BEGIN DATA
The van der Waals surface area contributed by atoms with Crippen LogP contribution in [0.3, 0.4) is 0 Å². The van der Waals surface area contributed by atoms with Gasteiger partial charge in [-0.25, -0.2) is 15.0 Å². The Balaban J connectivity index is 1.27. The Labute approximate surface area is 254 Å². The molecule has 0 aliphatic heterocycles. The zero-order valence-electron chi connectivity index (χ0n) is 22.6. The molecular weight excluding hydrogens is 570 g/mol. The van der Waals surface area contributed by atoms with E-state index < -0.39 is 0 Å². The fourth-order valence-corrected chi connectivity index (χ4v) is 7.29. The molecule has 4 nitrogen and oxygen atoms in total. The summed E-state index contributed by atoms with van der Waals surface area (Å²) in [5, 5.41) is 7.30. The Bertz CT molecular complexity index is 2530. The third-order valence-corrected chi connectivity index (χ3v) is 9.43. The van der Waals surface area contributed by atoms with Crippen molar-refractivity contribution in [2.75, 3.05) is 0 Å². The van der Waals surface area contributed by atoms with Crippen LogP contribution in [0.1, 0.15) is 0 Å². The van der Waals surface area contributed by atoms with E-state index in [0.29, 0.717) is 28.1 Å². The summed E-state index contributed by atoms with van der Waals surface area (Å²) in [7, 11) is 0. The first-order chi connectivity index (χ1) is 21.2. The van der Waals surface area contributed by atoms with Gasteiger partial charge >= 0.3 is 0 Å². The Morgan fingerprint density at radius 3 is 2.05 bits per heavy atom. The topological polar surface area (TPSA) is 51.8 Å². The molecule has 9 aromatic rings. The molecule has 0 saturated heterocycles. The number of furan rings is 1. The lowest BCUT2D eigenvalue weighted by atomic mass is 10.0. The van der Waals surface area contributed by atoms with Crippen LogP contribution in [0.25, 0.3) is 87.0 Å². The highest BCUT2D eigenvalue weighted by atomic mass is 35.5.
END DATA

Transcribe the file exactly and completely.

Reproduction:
The van der Waals surface area contributed by atoms with Crippen LogP contribution in [0.3, 0.4) is 0 Å². The van der Waals surface area contributed by atoms with Gasteiger partial charge in [-0.25, -0.2) is 15.0 Å². The Balaban J connectivity index is 1.27. The Labute approximate surface area is 254 Å². The molecule has 0 aliphatic heterocycles. The zero-order valence-electron chi connectivity index (χ0n) is 22.6. The molecular weight excluding hydrogens is 570 g/mol. The van der Waals surface area contributed by atoms with E-state index < -0.39 is 0 Å². The fourth-order valence-corrected chi connectivity index (χ4v) is 7.29. The molecule has 4 nitrogen and oxygen atoms in total. The summed E-state index contributed by atoms with van der Waals surface area (Å²) in [5, 5.41) is 7.30. The Bertz CT molecular complexity index is 2530. The third-order valence-corrected chi connectivity index (χ3v) is 9.43. The van der Waals surface area contributed by atoms with Crippen molar-refractivity contribution in [2.75, 3.05) is 0 Å². The van der Waals surface area contributed by atoms with Crippen LogP contribution in [0.1, 0.15) is 0 Å². The van der Waals surface area contributed by atoms with E-state index in [0.29, 0.717) is 28.1 Å². The summed E-state index contributed by atoms with van der Waals surface area (Å²) in [7, 11) is 0. The first-order chi connectivity index (χ1) is 21.2. The van der Waals surface area contributed by atoms with Gasteiger partial charge >= 0.3 is 0 Å². The Morgan fingerprint density at radius 3 is 2.05 bits per heavy atom. The topological polar surface area (TPSA) is 51.8 Å². The molecule has 9 aromatic rings. The molecule has 0 saturated heterocycles. The number of furan rings is 1. The lowest BCUT2D eigenvalue weighted by atomic mass is 10.0. The van der Waals surface area contributed by atoms with Crippen LogP contribution in [0.25, 0.3) is 87.0 Å². The highest BCUT2D eigenvalue weighted by atomic mass is 35.5.